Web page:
New York Times, BuzzFeed and Others Turn to Branded Merchandise Stores to Offset Digital Struggles
Good Media Group, parent company of Upworthy and Good Magazine, has announced the launch of its Public Service Apparel Supply Company (PSA Supply Co.), a clothing brand created in collaboration with Social Imprints, an ethical product manufacturing company.
PSA Supply Co. is slated to begin with six product lines, including T-shirts for $29, pins for $10 and tote bags for $19. The apparel and accessory items will feature positive slogans aimed at encouraging people to vote in the upcoming midterm elections.
For the next three months, 10 percent of PSA proceeds will go to the Center for Community Change Action, a nonprofit that provides training and other resources to grassroots organizations and other activists. Not only this, but Social Imprints’ workforce is made up of at-risk adults who have either struggled with addiction and homelessness or lack high school diplomas.
With PSA, Good Media Group aims to diversify its revenue streams in order to grow its brand beyond the internet and Facebook, especially as the platform’s influence is waning and the cost of branded content distribution continues to rise.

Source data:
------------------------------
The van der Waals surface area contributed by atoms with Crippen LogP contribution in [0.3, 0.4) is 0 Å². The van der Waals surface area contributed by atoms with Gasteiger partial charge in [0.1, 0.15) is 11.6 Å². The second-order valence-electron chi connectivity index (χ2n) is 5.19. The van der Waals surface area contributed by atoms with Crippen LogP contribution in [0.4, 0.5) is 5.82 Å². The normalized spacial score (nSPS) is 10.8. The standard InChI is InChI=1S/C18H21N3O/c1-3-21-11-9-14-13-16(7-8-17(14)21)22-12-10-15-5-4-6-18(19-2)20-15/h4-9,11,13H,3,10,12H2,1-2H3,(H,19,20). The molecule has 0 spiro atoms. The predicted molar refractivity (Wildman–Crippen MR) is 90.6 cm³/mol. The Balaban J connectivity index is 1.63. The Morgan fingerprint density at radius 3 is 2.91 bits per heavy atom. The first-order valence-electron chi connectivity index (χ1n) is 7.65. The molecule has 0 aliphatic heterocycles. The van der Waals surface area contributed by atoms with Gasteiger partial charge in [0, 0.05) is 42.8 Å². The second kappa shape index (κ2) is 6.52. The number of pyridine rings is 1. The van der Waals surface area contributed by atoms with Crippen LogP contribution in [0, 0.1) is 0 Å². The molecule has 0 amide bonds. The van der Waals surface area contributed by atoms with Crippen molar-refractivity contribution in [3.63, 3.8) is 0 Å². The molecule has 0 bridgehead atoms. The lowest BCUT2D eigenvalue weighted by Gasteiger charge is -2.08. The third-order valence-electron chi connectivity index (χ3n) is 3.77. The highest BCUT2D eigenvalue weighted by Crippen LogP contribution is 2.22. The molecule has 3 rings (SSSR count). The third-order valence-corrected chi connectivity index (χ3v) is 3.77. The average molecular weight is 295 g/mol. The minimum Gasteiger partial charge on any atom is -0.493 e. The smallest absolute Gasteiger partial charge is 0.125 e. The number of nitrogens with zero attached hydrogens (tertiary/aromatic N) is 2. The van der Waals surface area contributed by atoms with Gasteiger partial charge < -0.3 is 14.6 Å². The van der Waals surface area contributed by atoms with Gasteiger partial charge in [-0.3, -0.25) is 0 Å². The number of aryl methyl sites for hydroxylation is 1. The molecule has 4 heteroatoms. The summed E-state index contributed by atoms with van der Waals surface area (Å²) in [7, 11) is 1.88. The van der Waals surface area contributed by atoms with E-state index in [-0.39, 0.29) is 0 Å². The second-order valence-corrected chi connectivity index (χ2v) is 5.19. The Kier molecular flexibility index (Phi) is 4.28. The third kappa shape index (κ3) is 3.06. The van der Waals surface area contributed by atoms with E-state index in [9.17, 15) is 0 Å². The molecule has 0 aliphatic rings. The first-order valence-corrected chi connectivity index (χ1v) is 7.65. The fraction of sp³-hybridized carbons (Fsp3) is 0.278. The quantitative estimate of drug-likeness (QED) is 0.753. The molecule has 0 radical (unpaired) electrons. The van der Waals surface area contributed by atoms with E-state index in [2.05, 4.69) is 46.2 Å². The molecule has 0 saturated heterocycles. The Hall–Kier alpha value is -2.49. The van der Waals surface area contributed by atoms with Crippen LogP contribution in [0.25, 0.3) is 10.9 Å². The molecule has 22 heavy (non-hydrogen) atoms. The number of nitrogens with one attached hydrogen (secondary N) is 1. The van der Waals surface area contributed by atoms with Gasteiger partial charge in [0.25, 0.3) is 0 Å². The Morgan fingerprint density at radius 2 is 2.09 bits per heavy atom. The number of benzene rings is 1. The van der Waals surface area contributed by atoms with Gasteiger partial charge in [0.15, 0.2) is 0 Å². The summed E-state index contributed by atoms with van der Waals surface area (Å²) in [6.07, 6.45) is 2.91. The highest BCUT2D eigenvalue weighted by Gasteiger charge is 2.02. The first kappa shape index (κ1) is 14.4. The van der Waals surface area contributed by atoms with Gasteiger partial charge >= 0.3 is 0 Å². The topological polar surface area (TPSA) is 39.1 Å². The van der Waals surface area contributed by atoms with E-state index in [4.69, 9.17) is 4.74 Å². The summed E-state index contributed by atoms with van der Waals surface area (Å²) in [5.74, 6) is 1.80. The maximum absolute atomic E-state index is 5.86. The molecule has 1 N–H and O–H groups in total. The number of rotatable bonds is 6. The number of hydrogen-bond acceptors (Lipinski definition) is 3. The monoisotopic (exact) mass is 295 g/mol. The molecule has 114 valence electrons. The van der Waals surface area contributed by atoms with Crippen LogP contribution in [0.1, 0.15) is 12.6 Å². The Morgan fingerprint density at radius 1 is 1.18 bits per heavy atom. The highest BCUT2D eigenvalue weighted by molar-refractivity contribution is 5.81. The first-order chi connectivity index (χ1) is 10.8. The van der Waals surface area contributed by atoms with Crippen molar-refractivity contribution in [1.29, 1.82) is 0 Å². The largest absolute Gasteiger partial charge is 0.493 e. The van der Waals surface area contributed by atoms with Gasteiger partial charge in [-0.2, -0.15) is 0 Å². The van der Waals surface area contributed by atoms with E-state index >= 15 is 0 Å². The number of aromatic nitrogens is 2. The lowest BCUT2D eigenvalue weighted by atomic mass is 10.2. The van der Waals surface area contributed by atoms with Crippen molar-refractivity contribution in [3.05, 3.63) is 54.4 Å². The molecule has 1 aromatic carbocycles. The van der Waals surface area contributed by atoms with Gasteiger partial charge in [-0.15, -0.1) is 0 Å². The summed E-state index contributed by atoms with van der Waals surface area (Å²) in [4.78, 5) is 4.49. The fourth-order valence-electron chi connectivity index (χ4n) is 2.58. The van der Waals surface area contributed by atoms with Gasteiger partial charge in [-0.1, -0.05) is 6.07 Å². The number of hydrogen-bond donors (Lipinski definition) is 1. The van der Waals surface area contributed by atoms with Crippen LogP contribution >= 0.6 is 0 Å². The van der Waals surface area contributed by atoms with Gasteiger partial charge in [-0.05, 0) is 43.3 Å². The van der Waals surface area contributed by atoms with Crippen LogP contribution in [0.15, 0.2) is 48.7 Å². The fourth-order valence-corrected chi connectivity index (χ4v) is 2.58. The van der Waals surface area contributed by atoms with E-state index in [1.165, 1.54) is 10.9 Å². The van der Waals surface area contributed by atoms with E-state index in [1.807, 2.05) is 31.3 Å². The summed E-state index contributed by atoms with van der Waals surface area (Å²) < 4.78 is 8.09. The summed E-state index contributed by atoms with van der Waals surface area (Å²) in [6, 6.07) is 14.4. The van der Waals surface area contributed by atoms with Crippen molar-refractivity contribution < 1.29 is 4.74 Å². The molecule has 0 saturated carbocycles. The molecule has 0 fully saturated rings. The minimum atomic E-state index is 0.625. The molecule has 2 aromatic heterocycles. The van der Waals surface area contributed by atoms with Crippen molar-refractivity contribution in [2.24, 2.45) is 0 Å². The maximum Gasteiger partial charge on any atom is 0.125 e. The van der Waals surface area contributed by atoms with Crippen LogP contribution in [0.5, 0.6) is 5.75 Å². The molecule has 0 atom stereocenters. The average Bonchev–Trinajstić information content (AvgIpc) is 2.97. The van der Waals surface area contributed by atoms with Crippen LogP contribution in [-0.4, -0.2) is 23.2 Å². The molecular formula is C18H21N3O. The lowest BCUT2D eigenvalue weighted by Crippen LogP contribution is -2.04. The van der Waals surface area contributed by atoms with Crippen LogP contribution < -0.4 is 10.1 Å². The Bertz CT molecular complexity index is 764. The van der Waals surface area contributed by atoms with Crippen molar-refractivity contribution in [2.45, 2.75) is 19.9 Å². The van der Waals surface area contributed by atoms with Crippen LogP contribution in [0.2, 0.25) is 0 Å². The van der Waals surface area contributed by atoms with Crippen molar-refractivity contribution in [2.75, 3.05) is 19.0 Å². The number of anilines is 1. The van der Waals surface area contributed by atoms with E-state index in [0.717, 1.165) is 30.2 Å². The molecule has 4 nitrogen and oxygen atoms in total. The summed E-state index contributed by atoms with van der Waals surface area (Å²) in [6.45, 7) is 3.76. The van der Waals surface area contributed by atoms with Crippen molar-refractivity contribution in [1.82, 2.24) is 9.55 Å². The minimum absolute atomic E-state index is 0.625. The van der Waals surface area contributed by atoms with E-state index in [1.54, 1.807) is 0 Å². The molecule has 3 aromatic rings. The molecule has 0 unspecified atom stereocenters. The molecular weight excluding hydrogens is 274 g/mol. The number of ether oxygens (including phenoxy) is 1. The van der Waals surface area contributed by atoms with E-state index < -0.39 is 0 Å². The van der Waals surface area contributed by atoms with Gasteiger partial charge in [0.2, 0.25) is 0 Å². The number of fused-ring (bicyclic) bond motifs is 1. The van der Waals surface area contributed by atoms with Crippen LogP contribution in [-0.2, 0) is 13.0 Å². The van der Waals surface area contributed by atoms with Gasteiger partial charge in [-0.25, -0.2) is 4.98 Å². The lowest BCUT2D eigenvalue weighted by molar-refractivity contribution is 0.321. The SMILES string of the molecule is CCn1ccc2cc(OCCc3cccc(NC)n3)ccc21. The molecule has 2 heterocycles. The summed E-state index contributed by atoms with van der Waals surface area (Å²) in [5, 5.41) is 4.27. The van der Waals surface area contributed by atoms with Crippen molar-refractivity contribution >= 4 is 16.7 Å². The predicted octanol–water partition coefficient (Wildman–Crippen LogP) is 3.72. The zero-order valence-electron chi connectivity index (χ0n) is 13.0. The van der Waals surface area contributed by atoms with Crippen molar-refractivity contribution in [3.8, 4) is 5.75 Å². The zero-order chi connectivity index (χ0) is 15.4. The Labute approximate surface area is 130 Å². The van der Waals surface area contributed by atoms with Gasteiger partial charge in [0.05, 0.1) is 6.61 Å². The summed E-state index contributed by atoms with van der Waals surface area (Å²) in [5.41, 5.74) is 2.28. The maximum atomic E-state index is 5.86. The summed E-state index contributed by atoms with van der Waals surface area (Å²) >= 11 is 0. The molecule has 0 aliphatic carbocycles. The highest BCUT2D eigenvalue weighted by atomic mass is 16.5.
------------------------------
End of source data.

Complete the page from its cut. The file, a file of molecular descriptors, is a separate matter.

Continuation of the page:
PSA Supply Co. will be promoted on its own standalone e-commerce site as well as on both of Good Media Group’s on-site storefronts. Both brands will write stories about PSA’s partners, using paid promotion on social media platforms to make sure people see the products.
Good Media Group’s launch of PSA continues an emerging trend of publishers, such as The New York Times, The Chive and The Washington Post, launching their own online merchandise stores. Similarly, BuzzFeed recently launched a line of cookware and similar merchandise in support of its popular Tasty brand.
While it’s never a bad time to get into the promotional merchandise game (yes, we’re biased), it seems like these media brands are looking to offset some of the struggles they face due to shaky digital advertising sales by using merch to give themselves a true, tangible brand identity and an additional revenue stream. In a world where people are more than happy to wear their beliefs and support their chosen brands in the items they wear and carry on a daily basis, to not take advantage of such opportunity wouldn’t just be bad business. It could mean no business at all.
For promotional products distributors, this trend could mean company-store type business and merchandise sales opportunities with traditional and digital publishers. Along with the fast food industry and fitness brands like SoulCycle, it's yet another market buying into promotional products and merchandise stores.